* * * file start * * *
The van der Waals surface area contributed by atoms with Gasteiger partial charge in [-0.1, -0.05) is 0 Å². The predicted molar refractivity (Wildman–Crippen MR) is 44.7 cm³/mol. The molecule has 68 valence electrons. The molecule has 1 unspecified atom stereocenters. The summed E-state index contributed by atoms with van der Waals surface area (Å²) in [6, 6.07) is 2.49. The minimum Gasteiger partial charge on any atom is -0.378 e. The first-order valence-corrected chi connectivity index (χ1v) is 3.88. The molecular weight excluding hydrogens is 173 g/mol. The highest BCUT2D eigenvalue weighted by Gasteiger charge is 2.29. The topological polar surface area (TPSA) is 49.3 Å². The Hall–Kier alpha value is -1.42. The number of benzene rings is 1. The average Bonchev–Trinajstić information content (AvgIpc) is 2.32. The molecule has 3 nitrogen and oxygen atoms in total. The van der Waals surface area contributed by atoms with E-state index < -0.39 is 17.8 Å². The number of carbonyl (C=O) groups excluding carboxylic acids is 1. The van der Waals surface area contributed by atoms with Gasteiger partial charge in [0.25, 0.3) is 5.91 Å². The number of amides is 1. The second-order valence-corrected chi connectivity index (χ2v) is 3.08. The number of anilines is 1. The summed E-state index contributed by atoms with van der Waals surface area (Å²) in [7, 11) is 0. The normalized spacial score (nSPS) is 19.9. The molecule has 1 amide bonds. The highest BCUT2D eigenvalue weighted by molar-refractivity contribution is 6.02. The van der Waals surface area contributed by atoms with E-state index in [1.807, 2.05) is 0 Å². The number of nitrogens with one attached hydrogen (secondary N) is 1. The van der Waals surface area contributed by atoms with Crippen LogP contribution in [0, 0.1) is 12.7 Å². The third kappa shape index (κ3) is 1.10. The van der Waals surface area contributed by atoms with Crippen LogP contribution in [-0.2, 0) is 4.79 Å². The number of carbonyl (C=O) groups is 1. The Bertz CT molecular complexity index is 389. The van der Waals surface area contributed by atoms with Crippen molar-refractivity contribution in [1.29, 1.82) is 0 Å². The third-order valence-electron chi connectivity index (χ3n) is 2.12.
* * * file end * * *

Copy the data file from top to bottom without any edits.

The van der Waals surface area contributed by atoms with Gasteiger partial charge in [-0.1, -0.05) is 0 Å². The predicted molar refractivity (Wildman–Crippen MR) is 44.7 cm³/mol. The molecule has 68 valence electrons. The molecule has 1 unspecified atom stereocenters. The summed E-state index contributed by atoms with van der Waals surface area (Å²) in [6, 6.07) is 2.49. The minimum Gasteiger partial charge on any atom is -0.378 e. The first-order valence-corrected chi connectivity index (χ1v) is 3.88. The molecular weight excluding hydrogens is 173 g/mol. The highest BCUT2D eigenvalue weighted by Gasteiger charge is 2.29. The topological polar surface area (TPSA) is 49.3 Å². The Hall–Kier alpha value is -1.42. The number of benzene rings is 1. The average Bonchev–Trinajstić information content (AvgIpc) is 2.32. The molecule has 3 nitrogen and oxygen atoms in total. The van der Waals surface area contributed by atoms with E-state index < -0.39 is 17.8 Å². The number of carbonyl (C=O) groups excluding carboxylic acids is 1. The van der Waals surface area contributed by atoms with Gasteiger partial charge in [0.25, 0.3) is 5.91 Å². The number of amides is 1. The second-order valence-corrected chi connectivity index (χ2v) is 3.08. The number of anilines is 1. The summed E-state index contributed by atoms with van der Waals surface area (Å²) in [7, 11) is 0. The normalized spacial score (nSPS) is 19.9. The molecule has 1 amide bonds. The highest BCUT2D eigenvalue weighted by molar-refractivity contribution is 6.02. The van der Waals surface area contributed by atoms with E-state index in [1.807, 2.05) is 0 Å². The number of nitrogens with one attached hydrogen (secondary N) is 1. The van der Waals surface area contributed by atoms with Crippen LogP contribution in [0, 0.1) is 12.7 Å². The third kappa shape index (κ3) is 1.10. The van der Waals surface area contributed by atoms with Crippen LogP contribution in [-0.2, 0) is 4.79 Å². The number of carbonyl (C=O) groups is 1. The Bertz CT molecular complexity index is 389. The van der Waals surface area contributed by atoms with Crippen molar-refractivity contribution in [1.29, 1.82) is 0 Å². The third-order valence-electron chi connectivity index (χ3n) is 2.12.